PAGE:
Every morning I get up, look at my “Threat Board” – just a collection of headings under which I store risks to “personal continuation” 

I use the seven major systems of life approach (Food, shelter, communications, transportation, energy, environment including medicine, and finance).

Then I look at each one of these every morning, or two, and assess our personal exposures.

For example, under the House label:  We have certain risks that we can quantify, and some we can’t.  An example of the risks we can quantify, I would list our septic system.  We know it works like a champ and since it’s the old style that doesn’t depend on electricity for pumping water and effluent around) we are quite happy with it.  Which means we pay much more attention than most people as to what happens at the “far end of the flush.”

That’s a risk we manage by having yearly tank emptying and we use lots of bacteria starters (and the odd can of tomatoes whose acid offsets some of the ammonia build-up) so if we needed to run five years (or longer) without service, we could do it.

Still, we’ve thought through that part of “personal continuation” a good ways and having a backup septic system may seem extreme, but hey, so is having more than a year of food and water.  At some point, you just have to get back to living sustainably, whether you like it or not.

OK, two years of food then and five years of seeds…let’s not quibble.  These are risks that you can put a pencil to and they are actually pretty low.

The number of people in the continental USA who are restarting life due to EMP of major earthquake after-effects is…uh…how about zero?

Still, the threat list keeps us honest:  Every year lots of people lose their homes to tornadoes.  So backing up everything (tax records and electronic backup documentation) off site makes sense.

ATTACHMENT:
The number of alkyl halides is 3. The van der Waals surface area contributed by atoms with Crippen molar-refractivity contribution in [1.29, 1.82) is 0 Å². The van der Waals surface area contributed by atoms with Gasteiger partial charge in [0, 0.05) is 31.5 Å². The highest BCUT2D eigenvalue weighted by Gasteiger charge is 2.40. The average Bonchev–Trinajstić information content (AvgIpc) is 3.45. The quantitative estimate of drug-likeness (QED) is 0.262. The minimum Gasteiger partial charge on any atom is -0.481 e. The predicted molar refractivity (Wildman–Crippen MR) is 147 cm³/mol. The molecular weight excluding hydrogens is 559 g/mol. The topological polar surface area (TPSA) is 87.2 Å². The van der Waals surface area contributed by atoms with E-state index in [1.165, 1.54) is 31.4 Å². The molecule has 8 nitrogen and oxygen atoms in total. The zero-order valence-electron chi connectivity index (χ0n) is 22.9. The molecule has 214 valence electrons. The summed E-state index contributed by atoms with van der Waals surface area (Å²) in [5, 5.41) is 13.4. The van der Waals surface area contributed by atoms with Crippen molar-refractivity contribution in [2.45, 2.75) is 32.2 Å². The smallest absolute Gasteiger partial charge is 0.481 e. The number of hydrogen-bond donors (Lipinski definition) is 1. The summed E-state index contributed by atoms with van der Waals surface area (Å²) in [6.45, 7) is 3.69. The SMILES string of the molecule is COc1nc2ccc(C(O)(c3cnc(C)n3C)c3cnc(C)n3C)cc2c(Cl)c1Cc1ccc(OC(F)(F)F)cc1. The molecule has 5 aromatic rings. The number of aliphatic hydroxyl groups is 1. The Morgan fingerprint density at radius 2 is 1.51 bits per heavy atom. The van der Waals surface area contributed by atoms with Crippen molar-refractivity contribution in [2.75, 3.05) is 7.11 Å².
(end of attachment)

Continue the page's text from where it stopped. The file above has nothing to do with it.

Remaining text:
But back to point:  Is that to be considered prepping or is that just personal continuation planning?

I’m debating whether I should add an eighth and ninth item to my “Threat Board.”  Death/Dying is one nominee.

There’s plenty of reason to:  We know for example, that excess weight kills.  Directly from heart attack and from companion disease like diabetes and so forth. 

The reason I’m adding that to my threat board is that it dawned on my this weekend while I was working on my novel, that I do far too much sitting and writing.  I need more exercise and a lack of that will kill you slower, but with far more certainty than a dictator in North Korea or furious mobs from Ferguson.

Elaine is one of those people who automatically works out every day.  Some kettle ball reps, some free weights, yoga-like stretches for 15-20 minutes, and being exceptionally active around the house.

I have trouble with that, although lately I’ve been taking the odd call while on the treadmill walking.

Our latest vitamin testing continues with L-Carnosine  (NOW Foods L-carnosine 500mg, 100 Vegetarian Capsules) and, when it gets here, PQQ (such as PQQ 20mg (Pyrroloquinoline Quinone) 30 vegecaps).  We’ll let you know how the additional research goes and no, this is not medical advice, just an update on what we’re doing.